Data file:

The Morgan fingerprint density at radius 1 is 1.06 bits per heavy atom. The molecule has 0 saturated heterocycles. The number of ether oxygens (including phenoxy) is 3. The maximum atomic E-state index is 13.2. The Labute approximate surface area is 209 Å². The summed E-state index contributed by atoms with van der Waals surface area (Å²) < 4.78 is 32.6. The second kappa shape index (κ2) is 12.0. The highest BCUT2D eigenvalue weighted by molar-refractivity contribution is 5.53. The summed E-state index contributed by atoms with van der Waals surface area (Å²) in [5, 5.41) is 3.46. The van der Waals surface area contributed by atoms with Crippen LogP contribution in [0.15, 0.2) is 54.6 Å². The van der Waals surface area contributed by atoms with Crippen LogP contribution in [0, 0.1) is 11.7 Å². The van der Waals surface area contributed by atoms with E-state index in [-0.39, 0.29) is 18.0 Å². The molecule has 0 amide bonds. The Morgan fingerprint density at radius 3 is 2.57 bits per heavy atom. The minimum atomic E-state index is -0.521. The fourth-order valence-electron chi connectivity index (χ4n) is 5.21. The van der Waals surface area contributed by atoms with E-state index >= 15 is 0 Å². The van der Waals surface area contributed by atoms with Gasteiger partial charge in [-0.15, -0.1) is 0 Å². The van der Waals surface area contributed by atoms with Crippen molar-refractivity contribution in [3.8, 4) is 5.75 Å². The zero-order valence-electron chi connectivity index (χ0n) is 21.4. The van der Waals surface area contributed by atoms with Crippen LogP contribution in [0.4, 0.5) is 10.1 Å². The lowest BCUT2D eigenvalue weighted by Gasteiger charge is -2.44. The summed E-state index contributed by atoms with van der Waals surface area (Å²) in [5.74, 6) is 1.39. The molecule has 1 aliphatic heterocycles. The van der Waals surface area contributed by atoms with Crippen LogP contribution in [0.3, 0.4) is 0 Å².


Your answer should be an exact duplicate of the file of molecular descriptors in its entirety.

The Morgan fingerprint density at radius 1 is 1.06 bits per heavy atom. The molecule has 0 saturated heterocycles. The number of ether oxygens (including phenoxy) is 3. The maximum atomic E-state index is 13.2. The Labute approximate surface area is 209 Å². The summed E-state index contributed by atoms with van der Waals surface area (Å²) < 4.78 is 32.6. The second kappa shape index (κ2) is 12.0. The highest BCUT2D eigenvalue weighted by molar-refractivity contribution is 5.53. The summed E-state index contributed by atoms with van der Waals surface area (Å²) in [5, 5.41) is 3.46. The van der Waals surface area contributed by atoms with Crippen LogP contribution in [0.15, 0.2) is 54.6 Å². The van der Waals surface area contributed by atoms with Crippen LogP contribution in [0, 0.1) is 11.7 Å². The van der Waals surface area contributed by atoms with E-state index in [-0.39, 0.29) is 18.0 Å². The molecule has 0 amide bonds. The Morgan fingerprint density at radius 3 is 2.57 bits per heavy atom. The minimum atomic E-state index is -0.521. The fourth-order valence-electron chi connectivity index (χ4n) is 5.21. The van der Waals surface area contributed by atoms with E-state index >= 15 is 0 Å². The van der Waals surface area contributed by atoms with Gasteiger partial charge in [-0.15, -0.1) is 0 Å². The van der Waals surface area contributed by atoms with Crippen molar-refractivity contribution in [3.8, 4) is 5.75 Å². The zero-order valence-electron chi connectivity index (χ0n) is 21.4. The van der Waals surface area contributed by atoms with Crippen LogP contribution in [0.4, 0.5) is 10.1 Å². The lowest BCUT2D eigenvalue weighted by Gasteiger charge is -2.44. The summed E-state index contributed by atoms with van der Waals surface area (Å²) in [5.74, 6) is 1.39. The molecule has 1 aliphatic heterocycles. The van der Waals surface area contributed by atoms with Crippen LogP contribution in [0.3, 0.4) is 0 Å².